Sunday, November 12, 2017

Calling the GOP today the "Party of Lincoln" is a bit like calling ketchup a vegetable.

Dan Rather

Abraham Lincoln was a deep reader and thinker. He wrestled in his mind and with his pen about the grave injustices at that heart of the American enterprise. He understood the dangers of tribalism, identity politics, and the threat of disunion. He respected reasoned arguments. He was careful and temperate in his words and deeds. He sought out dissent and valued when others challenged his own preconceptions. I would argue that none of these traits are on wide display with much of the current national leadership of the current Republican Party.

It does not bring any joy to say this. And I think there are deficiencies along these lines with many Democratic leaders as well. In this frantic environment, I see citizens being stirred to follow the herd of their own political identity at the disservice to the nation at large. Meanwhile the bigotries and small mindedness that have plagued our national story from the beginning are being stoked and prodded for cynical political gain.

Near the end of my new book What Unites Us, I reach back to Lincoln for some perspective on our current state of affairs.

"On March 4, 1865, with the bloody Civil War almost over, Abraham Lincoln was sworn in for his second term as president. His eyes were on the hard work of peace that would follow. "With malice toward none; with charity for all; with firmness in the right, as God gives us to see the right, let us strive on to finish the work we are in; to bind up the nation’s wounds; to care for him who shall have borne the battle, and for his widow, and his orphan — to do all which may achieve and cherish a just, and a lasting peace, among ourselves, and with all nations." Lincoln understood that the United States had to be a land of compassion and empathy, but a lasting peace had to be a just one. A little over a month after he gave that stirring speech, he would be dead and the work of which he spoke far from finished. It always will be."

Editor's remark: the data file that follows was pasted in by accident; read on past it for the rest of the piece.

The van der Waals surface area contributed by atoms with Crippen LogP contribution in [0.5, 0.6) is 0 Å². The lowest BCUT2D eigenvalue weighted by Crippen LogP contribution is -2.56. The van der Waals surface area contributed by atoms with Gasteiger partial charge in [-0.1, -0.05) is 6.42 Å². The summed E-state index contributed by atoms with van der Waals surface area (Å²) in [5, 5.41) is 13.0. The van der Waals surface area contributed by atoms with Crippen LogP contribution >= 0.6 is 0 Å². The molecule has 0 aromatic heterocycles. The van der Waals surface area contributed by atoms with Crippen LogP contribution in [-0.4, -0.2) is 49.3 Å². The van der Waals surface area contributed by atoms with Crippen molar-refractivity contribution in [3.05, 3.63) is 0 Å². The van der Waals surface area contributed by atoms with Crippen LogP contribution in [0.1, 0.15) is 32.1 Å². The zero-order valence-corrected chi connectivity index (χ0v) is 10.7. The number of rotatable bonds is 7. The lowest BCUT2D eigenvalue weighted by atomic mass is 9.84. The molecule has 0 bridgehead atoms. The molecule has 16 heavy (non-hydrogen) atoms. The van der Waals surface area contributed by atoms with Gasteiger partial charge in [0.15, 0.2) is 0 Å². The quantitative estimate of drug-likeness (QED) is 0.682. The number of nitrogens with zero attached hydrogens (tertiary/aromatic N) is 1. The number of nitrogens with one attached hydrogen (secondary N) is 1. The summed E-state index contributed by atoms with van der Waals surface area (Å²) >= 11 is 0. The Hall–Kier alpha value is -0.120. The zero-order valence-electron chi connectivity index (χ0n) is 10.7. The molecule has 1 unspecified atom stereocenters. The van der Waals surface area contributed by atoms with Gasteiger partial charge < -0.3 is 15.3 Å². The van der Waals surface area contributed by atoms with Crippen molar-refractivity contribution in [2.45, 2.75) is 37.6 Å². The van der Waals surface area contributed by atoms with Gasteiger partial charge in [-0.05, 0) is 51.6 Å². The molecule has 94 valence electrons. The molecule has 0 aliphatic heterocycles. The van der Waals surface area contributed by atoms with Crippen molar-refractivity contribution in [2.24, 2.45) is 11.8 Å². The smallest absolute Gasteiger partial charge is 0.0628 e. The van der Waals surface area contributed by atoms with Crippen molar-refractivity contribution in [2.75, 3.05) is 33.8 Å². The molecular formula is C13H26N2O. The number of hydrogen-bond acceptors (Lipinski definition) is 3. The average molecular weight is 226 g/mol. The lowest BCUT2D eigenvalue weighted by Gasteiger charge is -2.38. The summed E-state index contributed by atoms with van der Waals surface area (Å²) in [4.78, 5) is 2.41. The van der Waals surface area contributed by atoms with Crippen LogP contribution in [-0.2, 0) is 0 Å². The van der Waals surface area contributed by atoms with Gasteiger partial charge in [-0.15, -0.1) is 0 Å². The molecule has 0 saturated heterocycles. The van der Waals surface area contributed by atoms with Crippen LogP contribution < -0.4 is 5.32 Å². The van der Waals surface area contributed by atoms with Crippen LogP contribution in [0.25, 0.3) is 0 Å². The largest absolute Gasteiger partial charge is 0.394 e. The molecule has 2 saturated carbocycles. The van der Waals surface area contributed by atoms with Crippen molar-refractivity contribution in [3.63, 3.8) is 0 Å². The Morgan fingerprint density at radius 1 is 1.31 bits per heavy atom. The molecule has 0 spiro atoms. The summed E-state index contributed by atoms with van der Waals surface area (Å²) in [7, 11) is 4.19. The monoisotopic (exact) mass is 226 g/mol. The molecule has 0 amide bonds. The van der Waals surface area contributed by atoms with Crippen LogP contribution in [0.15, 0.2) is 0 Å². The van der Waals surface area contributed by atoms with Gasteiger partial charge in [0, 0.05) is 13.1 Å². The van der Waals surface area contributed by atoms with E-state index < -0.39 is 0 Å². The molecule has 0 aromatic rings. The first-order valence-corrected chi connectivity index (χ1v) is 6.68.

This is the time in which we find ourselves today, one where the work that stretches back to Lincoln is not only far from finished but we seem to be sliding backwards along the path of justice. And yet I remain optimistic that despite the dark clouds of the present we can continue to make progress. I believe in the basic decency of the American people. I think it was reflected in the recent elections. I have seen it on this Facebook page. I am seeing it from all of you who I am meeting on the the book tour and with the response from those who have read WHAT UNITES US. My goal was always to create a conversation worthy of our nation. And I think, thanks to all of you and countless others, we have begun.

I am off to Miami, Nashville, Dallas, and onward for the tour. Hope to see some of you along the trail. And I thank you humbly for your support and encouragement.


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